Well, here we go again. Schools in Toronto are closed for in person learning as of today. For Toronto, this is our third time having the kids home from school - first last year from mid-March to June (or September actually). Then we had January to mid-February. And now this "two week" break. We actually only have three more days left in this week and then we are off on "March Break" (moved from March). Allegedly the kids will go back after that week break, but I am not confident. The Covid cases are climbing again here in Toronto as the variants are winning the race against the vaccines in this third wave. Until a larger portion of the population can be vaccinated (including our educators) then I think we will be told to stay home for a bit longer.
Here at our house we will be looking for small wins, for us that includes:
- No crying (parents or kids, hah!)
- Being able to take phone calls without having to mute and tell the kids to be quiet.
- Outdoor time
- For E, logging into all school sessions and getting work completed before the end of the day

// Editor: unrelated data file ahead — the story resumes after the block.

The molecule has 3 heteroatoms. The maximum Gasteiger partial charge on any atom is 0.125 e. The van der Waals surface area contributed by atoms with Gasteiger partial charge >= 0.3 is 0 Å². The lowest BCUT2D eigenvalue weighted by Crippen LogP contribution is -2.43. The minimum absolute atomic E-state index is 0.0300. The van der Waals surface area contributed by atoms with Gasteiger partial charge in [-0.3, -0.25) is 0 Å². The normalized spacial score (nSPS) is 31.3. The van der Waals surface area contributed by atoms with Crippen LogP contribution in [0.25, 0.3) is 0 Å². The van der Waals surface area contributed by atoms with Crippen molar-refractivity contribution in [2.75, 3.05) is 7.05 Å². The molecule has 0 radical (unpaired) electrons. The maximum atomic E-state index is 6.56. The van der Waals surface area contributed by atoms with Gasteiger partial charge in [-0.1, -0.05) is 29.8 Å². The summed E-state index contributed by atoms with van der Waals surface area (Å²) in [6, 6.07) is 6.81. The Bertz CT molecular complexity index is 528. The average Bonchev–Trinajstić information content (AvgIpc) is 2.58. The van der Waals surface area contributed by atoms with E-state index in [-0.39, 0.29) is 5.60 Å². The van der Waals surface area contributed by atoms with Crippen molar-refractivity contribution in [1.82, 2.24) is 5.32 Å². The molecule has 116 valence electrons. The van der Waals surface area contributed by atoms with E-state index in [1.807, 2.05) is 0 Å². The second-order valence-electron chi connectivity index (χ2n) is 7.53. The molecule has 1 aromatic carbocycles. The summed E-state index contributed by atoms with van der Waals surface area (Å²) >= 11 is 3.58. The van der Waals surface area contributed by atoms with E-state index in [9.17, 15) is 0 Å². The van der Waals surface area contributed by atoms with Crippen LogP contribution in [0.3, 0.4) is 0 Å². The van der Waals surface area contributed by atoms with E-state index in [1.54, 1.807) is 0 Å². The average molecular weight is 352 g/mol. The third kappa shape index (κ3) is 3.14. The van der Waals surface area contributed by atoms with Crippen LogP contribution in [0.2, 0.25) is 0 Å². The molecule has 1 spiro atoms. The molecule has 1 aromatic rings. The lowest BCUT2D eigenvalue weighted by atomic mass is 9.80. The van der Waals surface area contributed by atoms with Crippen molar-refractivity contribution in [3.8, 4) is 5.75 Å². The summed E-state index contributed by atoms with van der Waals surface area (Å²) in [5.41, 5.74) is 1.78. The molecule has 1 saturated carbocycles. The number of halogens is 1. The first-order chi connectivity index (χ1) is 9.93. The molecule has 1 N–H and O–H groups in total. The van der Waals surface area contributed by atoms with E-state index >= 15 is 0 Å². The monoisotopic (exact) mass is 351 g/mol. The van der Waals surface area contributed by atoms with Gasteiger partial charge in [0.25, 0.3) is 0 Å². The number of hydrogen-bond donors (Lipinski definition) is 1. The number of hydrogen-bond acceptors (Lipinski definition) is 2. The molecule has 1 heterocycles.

- For Q, logging into school at 9:00 and 12:40 for attendance (and sticking it out for at least an hour after that)
- No arguments to turn off the TV or iPad when it's time to get back to class.
- Snacks at regular scheduled intervals (rather than eating all day)
We'll take any and all combinations of these things! It helps to know that we are not alone in our struggles and that many people are facing the same challenges. I also recognize that we are extremely privileged and our "struggles" are certainly first world problems.
Something I have found to be helpful is to communicate to my co-workers that it is challenging to get work done during the day as if I was just sitting at my desk all day without distractions. No one wants to hear that I can't get my work done, and I do get it done, whether it's before or after "regular" work hours, but just to let them know I have different things on my plate while the kids are at home. I will need to start getting up early again to work before the kids start school, and then put in some time after supper, but it's manageable.
Something that works for us is to print out the schedule for E's class so he can consult it without having to flip back and forth between screens, and then I can remind him of what is coming up next. I also make a written list of things he can do instead of video games when he's bored. If he's got the list to consult, then he can try to figure it out himself.
For Q, in Junior Kindergarten, he has a hard time staying engaged in the class. The teacher sends out the themes/topics for the day ahead of time and so I will collect things from around the house that match the theme (space, dinosaurs, food, etc.) and then Q can play with those things and they are somewhat on theme even if he isn't really doing what everyone else is doing.
Parents, we can do this! Stay strong!